From my history as an artist, it is not strange that my interest reached out to architectural design. My most important work, for myself, is “My Land Art”, when I made a huge drawing 124mx51m with 3809 stones, on farmland that is like the Nazka Lines; that could be considered like urban design (urban design for me is how to make a Beautiful City, like a painting or an installation but involving practical function). Read more…

Anger can be glamorous, even kind,

Anger can be generous and also blind

Anger seeks its own destruction and understanding

Angry House sculpture
Angry House and 3D Scanned object
Angry House sculpture
My inspiration came while I was an artist in residence in Mossessian & Partners
Angry House sculpture
At UCL main campus, associated with Diploma Unit 18, lead by Prof. Colin Fournier of The Bartlett School of Architecture
Summer Show 2010

Angry House

Angry House was first performed at the Design Museum in London, with an audience, as part of the London Festival of Architecture 2008. This design method seeks human action that involves emotion, in this case ANGER. Angry House asks people to throw a pack of clay of 12.5kg and make an architectural design. Throwing a pack of clay presents the expression of anger; that force contains enormous energy, in this case not just one person but many.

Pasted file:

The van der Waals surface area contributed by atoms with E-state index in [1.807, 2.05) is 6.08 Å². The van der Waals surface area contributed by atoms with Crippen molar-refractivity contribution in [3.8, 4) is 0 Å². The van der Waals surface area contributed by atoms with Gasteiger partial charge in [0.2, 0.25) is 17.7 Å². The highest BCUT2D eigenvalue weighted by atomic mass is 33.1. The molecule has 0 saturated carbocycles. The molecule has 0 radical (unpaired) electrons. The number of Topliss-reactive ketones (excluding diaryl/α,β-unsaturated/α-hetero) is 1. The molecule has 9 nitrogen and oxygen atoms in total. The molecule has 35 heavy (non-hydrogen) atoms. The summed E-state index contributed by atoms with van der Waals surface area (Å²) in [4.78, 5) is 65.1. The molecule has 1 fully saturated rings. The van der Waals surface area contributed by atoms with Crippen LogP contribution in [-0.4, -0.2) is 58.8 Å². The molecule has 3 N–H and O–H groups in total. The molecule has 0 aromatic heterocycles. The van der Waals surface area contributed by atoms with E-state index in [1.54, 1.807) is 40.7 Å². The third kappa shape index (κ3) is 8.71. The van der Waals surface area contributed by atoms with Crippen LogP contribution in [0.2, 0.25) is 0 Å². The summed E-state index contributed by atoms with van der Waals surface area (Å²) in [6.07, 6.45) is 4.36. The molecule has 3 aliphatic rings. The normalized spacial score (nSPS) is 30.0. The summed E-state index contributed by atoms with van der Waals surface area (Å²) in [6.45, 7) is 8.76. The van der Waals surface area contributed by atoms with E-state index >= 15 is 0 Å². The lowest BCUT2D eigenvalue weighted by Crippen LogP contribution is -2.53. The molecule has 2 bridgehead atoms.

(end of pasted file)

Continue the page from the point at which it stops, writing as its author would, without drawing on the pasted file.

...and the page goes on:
This pure abstract energy form, considered as destructive force, is diverted into creativity and made into a design, called A New Method of Architectural Design, Not Computer Generated but Man Generated. More than ten people’s energy transmitted into a pack of clay that is struck to the ground like an asteroid landed on earth; and the form that was made was architectural design. Read more…

Original sculpture
Collaborated with audience at Design Museum for London Festival of Architecture (LFA) 2008
Scan in 3D of sculpture
3D Printing and hollowed
Cross-section of slices
Cut into 118 pieces
Final sculpture in wood and glass


  1. The project involves people, institutions and organizations as collaborators and constitutes the introduction of a new approach to architectural design. The method relies on human physical action in association with their emotion of “anger”. See video below…